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Mowbray Unsustainable

It has been several weeks since its residents were given the bad news: Mowbray House will be demolished.

The house has a long history — it has been used as everything from a sorority house to a residence for international students. But in spring 2010, members of Eco-Rollins convinced the school to allow them to convert it into a sustainable living space. The following summer, these students worked to “green” the house, taking steps such as planting a garden, replacing light bulbs with energy-saving ones, and setting up an organic fertilizing system. Since then, Mowbray has provided a home for seven environmentally minded students every semester — until now.

At the end of the term, the college plans on demolishing the house to make space for portables that will serve as temporary classrooms and lab spaces while the Bush science center is renovated.

Although the college told students that the house would eventually have to be taken down, many involved in the project thought they would be able to keep it for a longer period of time. Program Coordinator of the Sustainability Program Ann Francis did not expect the house to be torn down so shortly after its conversion, either.  “My first reaction was shock, then instant sadness — I thought of all the work we did to get it started,” she said.  “It’s really sad it was so soon — we were originally told we would be allowed to have it for 2-5 years — I didn’t think it would just be for two.”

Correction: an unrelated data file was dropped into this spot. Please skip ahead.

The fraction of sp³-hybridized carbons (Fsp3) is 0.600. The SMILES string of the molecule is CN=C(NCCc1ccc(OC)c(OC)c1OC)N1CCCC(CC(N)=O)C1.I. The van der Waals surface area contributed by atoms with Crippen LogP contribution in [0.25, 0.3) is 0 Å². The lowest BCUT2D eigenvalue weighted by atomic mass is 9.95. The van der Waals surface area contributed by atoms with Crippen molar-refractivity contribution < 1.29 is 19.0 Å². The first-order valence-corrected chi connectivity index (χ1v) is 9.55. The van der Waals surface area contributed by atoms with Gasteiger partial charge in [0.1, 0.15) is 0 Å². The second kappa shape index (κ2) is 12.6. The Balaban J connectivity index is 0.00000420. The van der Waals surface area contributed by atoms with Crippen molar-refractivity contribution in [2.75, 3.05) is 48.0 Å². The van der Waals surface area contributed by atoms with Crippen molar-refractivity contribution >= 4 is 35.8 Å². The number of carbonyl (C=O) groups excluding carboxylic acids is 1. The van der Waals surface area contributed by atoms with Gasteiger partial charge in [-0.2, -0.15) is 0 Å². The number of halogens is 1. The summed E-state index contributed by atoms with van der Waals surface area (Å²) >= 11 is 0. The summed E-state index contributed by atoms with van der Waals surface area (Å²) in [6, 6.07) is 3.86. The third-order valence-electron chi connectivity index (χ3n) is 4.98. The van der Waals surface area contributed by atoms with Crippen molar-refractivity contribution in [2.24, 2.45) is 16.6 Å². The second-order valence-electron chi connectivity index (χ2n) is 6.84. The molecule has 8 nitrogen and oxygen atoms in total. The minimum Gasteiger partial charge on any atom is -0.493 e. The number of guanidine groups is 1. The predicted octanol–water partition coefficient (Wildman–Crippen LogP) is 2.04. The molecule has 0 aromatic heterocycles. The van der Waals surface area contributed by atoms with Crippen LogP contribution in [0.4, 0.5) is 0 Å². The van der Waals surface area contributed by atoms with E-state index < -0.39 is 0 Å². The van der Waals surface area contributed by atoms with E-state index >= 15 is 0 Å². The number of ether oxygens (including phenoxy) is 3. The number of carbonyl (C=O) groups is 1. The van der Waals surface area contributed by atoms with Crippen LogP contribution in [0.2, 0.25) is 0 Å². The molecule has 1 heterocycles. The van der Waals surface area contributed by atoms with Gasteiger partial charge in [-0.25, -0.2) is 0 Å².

Fortunately, there is a bright side. The school has promised to reserve a wing of Strong Hall for students interested in sustainable

Mowbray, an eco-friendly home for students, will be demolished and replaced with temporary portables for Bush classrooms. Next year, Eco-Rollins students will reside in a wing of the renovated Strong Hall.


Despite this alternate arrangement, however, both past and present residents are upset about the school’s decision. Theresa Chu ‘11, last year’s house manager, expressed nostalgia for Mowbray. “Living in that house was a significant part of my time at Rollins,” she said.  “I’ll miss the coziness of the house and the sense of community all of the residents had.”  Chu says she will especially miss the garden.  “There’s something magical about planting a seed in the ground and watching it grow into something beautiful,” she said.

Megan Frederick ‘12, a second-year Mowbray resident, will also miss the sense of community.  “We aren’t confined to our room like in the other residence halls,” she said.  “When you live in Mowbray, you are part of a family. That will never happen again on this campus.”

Even after it is torn down, though, Mowbray’s legacy will remain intact.  “It’s sad, but … the residents made a positive impact on campus by raising environmental awareness,” said Francis.


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